The plant based diet has developed a lot in recent years. It’s an undeniable food trend that looks set to hang around for a while to come. The Herald dubs plant based eating “the biggest food shift of this decade, worldwide, and particularly in Australia.”
Here, we look at the benefits of plant based eating and provide examples of hospitality venues that offer some amazing plant based food.
Benefits of Plant Based Dining
There are many reported benefits of curbing a meat-centric diet, which can really be broken down into three main aspects:
A plant based diet can significantly improve your health. This comprehensive study found men and women who replaced meat with whole grains had a 20% lower mortality rate over 25 years, and substantial cardiovascular health improvements, than those who continued to eat meat.
Another study of over-50s found that vegetarians had a mortality rate 12% lower than meat eaters, as well as a much lower chance of obesity and fewer problems with high blood pressure and heart disease.
These health problems are not just bad for people’s livelihoods. They cost the taxpayer a lot in healthcare costs too. It’s believed that a few simple dietary changes towards more plant based dining could save Americans alone $11 trillion USD!
Avoiding meat and dairy products is the single biggest way to reduce our environmental impact on the planet, according to a conclusive analysis on the damages caused by farming.
The Guardian reports that global farmland use could be reduced by more than 75% – the size of Australia, China, US & EU combined – without meat and dairy consumption, and still feed the world.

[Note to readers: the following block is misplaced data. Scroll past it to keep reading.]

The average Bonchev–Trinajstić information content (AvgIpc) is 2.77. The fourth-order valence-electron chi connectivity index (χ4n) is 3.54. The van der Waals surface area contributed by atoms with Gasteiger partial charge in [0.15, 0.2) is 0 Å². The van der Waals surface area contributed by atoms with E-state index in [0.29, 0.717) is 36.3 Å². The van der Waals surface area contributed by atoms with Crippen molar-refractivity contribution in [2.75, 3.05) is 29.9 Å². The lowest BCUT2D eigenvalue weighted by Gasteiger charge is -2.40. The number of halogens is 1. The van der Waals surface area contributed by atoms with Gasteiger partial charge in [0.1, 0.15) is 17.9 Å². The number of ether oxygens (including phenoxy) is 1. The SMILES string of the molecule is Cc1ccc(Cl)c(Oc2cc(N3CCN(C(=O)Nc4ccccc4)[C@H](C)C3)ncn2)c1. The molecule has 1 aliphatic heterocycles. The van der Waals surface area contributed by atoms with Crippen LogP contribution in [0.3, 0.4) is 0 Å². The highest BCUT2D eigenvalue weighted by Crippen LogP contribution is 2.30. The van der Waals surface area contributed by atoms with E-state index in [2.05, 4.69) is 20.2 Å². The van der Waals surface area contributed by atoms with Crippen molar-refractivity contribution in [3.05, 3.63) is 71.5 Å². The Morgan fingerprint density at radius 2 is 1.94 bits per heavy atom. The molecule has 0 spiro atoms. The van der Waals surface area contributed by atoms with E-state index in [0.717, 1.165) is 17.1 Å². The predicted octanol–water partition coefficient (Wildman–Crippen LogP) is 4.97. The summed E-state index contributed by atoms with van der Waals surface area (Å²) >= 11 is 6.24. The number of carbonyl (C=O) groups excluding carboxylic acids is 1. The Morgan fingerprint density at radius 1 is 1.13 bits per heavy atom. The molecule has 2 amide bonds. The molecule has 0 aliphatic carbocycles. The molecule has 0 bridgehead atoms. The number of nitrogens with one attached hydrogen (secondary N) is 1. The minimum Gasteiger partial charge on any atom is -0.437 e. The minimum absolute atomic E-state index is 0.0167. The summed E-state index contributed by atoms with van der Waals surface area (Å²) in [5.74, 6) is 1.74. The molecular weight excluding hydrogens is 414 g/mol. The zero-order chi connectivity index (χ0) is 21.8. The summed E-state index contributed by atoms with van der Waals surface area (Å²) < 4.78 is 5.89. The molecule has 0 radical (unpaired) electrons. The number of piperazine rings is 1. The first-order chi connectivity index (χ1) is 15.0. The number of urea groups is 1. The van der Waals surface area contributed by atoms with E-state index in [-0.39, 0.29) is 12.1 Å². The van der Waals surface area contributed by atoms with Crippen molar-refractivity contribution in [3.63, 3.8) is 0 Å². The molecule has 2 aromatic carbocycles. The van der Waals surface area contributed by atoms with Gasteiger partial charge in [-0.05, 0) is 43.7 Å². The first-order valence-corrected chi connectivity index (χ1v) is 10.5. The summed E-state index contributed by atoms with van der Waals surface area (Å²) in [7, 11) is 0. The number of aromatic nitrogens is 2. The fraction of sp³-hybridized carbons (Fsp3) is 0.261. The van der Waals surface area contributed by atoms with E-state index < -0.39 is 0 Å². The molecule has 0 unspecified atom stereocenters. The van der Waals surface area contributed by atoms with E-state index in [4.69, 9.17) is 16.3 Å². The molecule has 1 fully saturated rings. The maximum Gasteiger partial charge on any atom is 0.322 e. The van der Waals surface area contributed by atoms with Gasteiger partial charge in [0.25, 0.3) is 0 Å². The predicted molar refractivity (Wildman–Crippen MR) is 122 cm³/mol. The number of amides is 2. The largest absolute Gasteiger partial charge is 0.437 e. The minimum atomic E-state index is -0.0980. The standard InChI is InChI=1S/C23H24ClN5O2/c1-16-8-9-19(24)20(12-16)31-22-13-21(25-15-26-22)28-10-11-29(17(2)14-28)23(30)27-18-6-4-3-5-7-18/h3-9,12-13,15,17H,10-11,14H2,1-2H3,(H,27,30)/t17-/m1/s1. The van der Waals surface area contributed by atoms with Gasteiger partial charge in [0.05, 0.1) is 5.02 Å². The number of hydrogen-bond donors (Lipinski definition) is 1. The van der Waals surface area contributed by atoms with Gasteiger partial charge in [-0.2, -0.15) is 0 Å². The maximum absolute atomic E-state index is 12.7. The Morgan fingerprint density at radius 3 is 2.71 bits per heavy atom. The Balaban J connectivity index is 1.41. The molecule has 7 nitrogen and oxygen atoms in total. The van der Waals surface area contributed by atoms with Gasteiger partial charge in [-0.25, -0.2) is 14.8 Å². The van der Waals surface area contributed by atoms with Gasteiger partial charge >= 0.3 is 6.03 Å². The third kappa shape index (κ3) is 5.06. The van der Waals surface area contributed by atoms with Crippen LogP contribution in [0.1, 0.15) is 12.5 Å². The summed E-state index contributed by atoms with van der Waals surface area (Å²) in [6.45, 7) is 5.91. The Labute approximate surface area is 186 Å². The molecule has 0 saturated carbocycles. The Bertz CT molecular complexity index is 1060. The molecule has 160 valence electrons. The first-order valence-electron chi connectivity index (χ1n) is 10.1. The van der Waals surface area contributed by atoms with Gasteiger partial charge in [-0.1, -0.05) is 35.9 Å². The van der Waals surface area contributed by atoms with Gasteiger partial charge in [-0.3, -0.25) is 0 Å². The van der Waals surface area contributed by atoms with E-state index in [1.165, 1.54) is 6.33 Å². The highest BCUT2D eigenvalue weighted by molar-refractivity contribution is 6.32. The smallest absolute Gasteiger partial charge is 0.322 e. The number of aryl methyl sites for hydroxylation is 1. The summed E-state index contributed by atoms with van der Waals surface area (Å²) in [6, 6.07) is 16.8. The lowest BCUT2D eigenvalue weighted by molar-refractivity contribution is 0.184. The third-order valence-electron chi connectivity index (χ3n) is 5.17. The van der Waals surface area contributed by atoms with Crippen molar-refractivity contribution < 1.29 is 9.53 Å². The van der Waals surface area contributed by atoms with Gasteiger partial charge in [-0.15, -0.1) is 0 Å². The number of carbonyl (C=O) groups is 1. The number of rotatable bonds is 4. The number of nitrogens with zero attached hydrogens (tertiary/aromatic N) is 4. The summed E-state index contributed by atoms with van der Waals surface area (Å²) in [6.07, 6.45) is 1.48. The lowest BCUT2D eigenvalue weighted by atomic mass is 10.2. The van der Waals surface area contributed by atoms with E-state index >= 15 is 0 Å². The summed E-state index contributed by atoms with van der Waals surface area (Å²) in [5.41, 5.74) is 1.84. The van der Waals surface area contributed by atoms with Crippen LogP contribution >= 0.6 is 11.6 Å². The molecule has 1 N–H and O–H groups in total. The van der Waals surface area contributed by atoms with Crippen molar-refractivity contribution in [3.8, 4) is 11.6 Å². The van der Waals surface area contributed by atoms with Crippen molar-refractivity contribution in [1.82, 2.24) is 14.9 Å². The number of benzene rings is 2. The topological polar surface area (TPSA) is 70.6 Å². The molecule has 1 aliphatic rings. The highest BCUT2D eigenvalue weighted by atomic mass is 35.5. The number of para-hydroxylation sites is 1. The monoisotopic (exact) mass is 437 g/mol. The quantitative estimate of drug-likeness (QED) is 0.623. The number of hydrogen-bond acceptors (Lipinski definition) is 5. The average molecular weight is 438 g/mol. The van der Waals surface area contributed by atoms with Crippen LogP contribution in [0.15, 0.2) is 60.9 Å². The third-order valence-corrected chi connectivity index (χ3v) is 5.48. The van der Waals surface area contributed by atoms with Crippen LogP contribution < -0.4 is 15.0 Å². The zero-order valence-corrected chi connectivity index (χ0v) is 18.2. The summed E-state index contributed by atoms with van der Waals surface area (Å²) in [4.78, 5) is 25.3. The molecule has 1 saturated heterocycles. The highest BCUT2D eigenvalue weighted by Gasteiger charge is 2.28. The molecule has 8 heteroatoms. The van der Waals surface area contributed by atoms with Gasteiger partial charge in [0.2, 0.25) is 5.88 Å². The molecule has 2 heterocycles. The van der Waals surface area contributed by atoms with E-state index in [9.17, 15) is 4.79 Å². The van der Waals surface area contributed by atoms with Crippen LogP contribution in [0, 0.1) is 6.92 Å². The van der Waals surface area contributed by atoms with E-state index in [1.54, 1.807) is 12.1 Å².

It goes on to highlight the disparity between the calories and protein gained (18% & 37% respectively) to the farmland used (83%) and greenhouse gas emissions (60% of agriculture). These stats support an earlier UN report.
The pressures placed on large scale agriculture causes huge issues regarding low-paid workers, filthy work conditions and work injuries.
However, the damages caused to the animals are even more grievous. It’s not uncommon for an animal to be injected with hormones and antibiotics, to never see the light of day and/or to be beaten and maimed. Then there’s the live exporting, which is causing a fuss here in Australia.
We’ll spare you most of the details and the facts; you either know them already or don’t want to. However, it’s worth noting that millions of baby male chicks – known for being inquisitive animals with social hierarchies – are pulverised within a day of conception in Australia each year, while calves born by mother cows (in order for them to produce milk) are routinely separated at birth, causing huge trauma, and sometimes slaughtered.
As for the actual taste, a plant based diet is much more than a plate of vegetables. If you’re picturing a bland looking bowl of lentils, you’re in for a shock. These days, some truly innovative restaurants are plant based, utilising unique and fresh ingredients. Here are a few examples:
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Plant Based Dining Examples
Keen to go more plant based but scared you’ll miss out on all those delicious, juicy burgers and fries? Sydney’s Soul Burger is the answer with their plant-based burgers. You’ll hardly be able to taste the difference.
Dicki’s is one of Brisbane’s most popular plant based establishments, serving up all your favourite brunch options with a modern spin. Like waffles? Chances are you’ll love their buckwheat waffles with caramelised banana and vanilla bean ice-cream. Like eggs? Their tofu scramble will blow your mind.
Instagram-worthy doesn’t begin to explain the aesthetically beautiful dishes you’ll find at the Matcha Mylkbar in St. Kilda. They specialise in creating lattes, bowls and smoothies that look like a Willy Wonka invention. And their vegan eggs somehow manage to capture the same look, texture and protein as the real thing.
If you’re not ready to commit to a plant based diet but want to try a combination of innovative meat and meat-free dishes, Biota Dining is for you. The two-hatted Bowral restaurant places a huge emphasis on locally grown produce, whether it’s pumpkin sorbet or Flathead with pink grapefruit and yeast butter.